Let The Creativity Flow: Tips To Teaching Art To Children With NVLD, by Sally Perkins

By August 3, 2018Parents Blogs

Over the past couple of years, schools are shifting away from the arts and towards more of the core subjects of math, science, reading, and writing. However, studies are showing parents who dismiss art are depriving children of critical early development. According to recent research by the National Endowment for the Arts, arts such as drawing and painting develop essential social skills, regulate emotional expressions, and improve language and communication among children with autism and nonverbal learning disabilities. If you’re looking to add art to your curriculum or want to encourage some imagination in your child’s life, check out these tips to let the creativity flow in a healthy and positive environment.

A box of crayons in front of children drawing

Photo by Aaron Burden on Unsplash

Start small and build up

Your child will most likely want to start by drawing their favorite Avengers superhero or the prettiest My Little Pony. However, you need to make sure that you start small. Begin with simple shapes such as circles, triangles, and squares. Tell your child or student that this is the basis of any drawing or painting they will create in the future. Then you can come up with some more fun yet easy drawings such as the sun, clouds, dragonflies, butterflies, rabbits, dogs, and spiders.

Give step by step instructions

Children with NVLD can become easily frustrated with multi-step instructions and transition changes. Therefore, you will want to make sure that you give step-by-step directions that are concise, easy to follow, and very literal. When you’re moving to each step, give several verbal cues and review the previous steps before introducing the new ones. You may want to provide written instructions to go along with your verbal directions and draw the steps together multiple times.

Don’t do too much at once

You should constantly be on the lookout for overstimulation or signs of frustration. This can be manifested through the balling of a fist, irritability, changes in breathing, or backing away from the project. If you see any of these behaviors, you will want to take a break from your creativity and simply calm the mind. Allow the child to walk around, take a nap, or read a book. Any activity that allows them to refresh their brain will help them reset for the next set of instructions.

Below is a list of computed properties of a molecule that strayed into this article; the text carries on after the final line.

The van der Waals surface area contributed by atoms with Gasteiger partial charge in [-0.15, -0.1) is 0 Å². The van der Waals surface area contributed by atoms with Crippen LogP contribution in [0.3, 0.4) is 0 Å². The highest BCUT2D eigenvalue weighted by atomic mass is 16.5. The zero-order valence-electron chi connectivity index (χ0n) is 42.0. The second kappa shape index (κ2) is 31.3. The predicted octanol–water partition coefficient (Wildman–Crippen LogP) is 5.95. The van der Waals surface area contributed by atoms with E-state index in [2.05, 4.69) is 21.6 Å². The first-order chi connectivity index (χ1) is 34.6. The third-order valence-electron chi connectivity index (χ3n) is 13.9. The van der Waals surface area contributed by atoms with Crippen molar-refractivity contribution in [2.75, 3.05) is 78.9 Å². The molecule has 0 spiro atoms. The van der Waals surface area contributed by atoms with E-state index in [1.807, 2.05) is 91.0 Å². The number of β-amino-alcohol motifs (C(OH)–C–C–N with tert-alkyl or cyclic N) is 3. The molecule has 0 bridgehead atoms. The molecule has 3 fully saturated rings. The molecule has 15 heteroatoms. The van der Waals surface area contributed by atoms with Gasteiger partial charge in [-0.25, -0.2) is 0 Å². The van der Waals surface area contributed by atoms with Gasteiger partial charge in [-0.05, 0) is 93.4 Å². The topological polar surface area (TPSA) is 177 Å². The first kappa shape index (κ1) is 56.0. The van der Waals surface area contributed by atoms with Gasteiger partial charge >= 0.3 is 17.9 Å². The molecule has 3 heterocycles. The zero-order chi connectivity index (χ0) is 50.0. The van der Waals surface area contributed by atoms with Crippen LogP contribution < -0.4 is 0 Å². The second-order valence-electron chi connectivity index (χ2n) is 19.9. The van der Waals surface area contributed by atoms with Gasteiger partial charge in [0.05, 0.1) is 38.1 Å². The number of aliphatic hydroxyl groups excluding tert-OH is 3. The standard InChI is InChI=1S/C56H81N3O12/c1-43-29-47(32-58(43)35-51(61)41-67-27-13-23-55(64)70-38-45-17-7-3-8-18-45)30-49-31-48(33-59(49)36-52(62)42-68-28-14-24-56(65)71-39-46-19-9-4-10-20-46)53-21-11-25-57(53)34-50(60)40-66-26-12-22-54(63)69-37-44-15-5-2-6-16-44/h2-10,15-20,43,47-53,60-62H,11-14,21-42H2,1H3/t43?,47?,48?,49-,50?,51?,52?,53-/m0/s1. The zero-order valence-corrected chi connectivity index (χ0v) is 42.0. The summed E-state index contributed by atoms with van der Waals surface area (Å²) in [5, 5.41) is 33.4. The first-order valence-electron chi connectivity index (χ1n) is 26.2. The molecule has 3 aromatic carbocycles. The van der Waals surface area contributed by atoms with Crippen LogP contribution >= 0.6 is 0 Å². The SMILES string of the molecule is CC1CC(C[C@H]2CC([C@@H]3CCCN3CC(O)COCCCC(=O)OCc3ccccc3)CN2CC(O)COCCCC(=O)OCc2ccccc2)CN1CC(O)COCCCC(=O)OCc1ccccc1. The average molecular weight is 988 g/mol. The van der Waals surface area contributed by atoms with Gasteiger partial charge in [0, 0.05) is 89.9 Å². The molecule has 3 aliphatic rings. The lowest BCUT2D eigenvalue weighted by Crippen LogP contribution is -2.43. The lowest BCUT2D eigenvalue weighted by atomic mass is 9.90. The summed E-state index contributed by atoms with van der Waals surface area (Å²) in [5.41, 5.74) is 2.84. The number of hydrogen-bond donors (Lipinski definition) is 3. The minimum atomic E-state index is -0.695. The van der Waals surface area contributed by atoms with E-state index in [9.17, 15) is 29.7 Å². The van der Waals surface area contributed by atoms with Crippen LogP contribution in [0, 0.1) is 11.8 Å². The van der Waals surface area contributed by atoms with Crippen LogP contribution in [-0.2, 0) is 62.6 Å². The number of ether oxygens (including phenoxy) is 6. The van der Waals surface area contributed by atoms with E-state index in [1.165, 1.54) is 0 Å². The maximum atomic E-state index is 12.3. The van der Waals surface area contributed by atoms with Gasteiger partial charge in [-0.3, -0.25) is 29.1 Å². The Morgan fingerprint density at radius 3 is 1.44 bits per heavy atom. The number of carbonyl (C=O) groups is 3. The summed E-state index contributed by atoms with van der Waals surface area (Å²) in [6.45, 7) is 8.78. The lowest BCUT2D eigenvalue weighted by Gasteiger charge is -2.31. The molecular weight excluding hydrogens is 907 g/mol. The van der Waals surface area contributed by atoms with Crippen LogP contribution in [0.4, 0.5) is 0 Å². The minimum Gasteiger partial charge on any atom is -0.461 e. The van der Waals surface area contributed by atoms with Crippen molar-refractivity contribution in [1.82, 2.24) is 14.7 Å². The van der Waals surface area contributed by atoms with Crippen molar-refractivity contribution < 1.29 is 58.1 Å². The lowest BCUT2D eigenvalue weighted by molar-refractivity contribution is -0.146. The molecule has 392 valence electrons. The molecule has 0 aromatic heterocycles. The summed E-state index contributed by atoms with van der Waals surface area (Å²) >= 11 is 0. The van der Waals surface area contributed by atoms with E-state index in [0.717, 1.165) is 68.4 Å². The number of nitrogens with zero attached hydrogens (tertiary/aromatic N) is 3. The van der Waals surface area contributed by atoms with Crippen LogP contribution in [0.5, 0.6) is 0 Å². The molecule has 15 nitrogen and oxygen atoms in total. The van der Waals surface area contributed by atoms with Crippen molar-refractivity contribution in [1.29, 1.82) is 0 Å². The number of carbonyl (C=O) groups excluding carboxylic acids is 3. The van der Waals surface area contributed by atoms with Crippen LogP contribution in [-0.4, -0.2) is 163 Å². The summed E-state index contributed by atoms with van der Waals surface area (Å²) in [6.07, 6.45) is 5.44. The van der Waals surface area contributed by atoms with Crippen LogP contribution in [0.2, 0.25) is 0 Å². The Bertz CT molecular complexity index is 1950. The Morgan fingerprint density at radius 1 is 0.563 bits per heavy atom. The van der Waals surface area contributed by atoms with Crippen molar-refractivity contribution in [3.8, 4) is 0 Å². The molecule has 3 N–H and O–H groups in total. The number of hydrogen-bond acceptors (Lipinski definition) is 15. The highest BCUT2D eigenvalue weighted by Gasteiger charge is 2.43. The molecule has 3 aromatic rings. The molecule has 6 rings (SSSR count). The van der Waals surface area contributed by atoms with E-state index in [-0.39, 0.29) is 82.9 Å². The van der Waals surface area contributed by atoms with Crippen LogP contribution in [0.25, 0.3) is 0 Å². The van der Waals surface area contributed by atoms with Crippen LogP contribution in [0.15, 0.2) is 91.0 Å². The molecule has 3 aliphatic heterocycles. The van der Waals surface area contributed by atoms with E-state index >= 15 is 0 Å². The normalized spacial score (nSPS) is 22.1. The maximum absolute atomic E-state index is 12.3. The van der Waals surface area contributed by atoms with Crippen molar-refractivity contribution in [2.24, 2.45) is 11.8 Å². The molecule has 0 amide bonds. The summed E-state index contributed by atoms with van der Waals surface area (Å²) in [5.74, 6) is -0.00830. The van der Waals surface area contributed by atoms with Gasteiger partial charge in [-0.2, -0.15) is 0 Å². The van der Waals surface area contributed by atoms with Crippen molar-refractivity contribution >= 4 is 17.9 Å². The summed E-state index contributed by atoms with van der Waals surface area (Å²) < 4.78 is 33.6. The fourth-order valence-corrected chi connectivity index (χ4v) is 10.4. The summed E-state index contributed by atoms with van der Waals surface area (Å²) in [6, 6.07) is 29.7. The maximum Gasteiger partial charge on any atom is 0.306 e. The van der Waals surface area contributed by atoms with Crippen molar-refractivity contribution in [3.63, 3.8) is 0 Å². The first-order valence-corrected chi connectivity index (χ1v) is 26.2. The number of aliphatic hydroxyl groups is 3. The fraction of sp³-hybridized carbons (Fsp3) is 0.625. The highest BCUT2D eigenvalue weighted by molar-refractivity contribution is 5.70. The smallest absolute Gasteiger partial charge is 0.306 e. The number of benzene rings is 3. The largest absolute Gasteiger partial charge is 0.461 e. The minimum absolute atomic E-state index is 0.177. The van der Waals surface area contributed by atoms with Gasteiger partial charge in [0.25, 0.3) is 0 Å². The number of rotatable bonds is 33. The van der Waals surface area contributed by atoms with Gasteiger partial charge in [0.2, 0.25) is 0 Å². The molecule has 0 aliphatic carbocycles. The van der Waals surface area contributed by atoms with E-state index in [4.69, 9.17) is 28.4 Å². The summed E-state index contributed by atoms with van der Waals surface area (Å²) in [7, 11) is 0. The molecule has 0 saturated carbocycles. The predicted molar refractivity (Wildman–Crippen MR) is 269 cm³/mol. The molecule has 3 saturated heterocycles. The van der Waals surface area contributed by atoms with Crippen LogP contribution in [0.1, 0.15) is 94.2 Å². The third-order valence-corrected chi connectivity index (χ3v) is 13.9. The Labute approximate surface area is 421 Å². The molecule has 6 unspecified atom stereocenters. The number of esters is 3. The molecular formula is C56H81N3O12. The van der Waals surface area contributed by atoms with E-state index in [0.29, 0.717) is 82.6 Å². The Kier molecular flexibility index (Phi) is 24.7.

Stay positive and praise their work

All kids respond well to positive reinforcement. At the end of the day, you want them to love art and the amount of freedom and creativity that comes with it. Therefore, tell your child how amazing their drawings or paintings are and don’t restrict them. If they want to draw a purple sun, let them. They should love art and see it as a means of relaxation and self-expression.

Art is a great way for children with NVLD to learn essential social skills and create an outlet to express themselves. When you’re teaching your child how to draw or paint, be sure to create a fun, positive, and healthy environment.

Sally Perkins

Sally Perkins is a professional freelance writer with many years experience across many different areas. She made the move to freelancing from a stressful corporate job and loves the work-life balance it offers her. When not at work, Sally enjoys reading, hiking, spending time with her family and traveling as much as possible.

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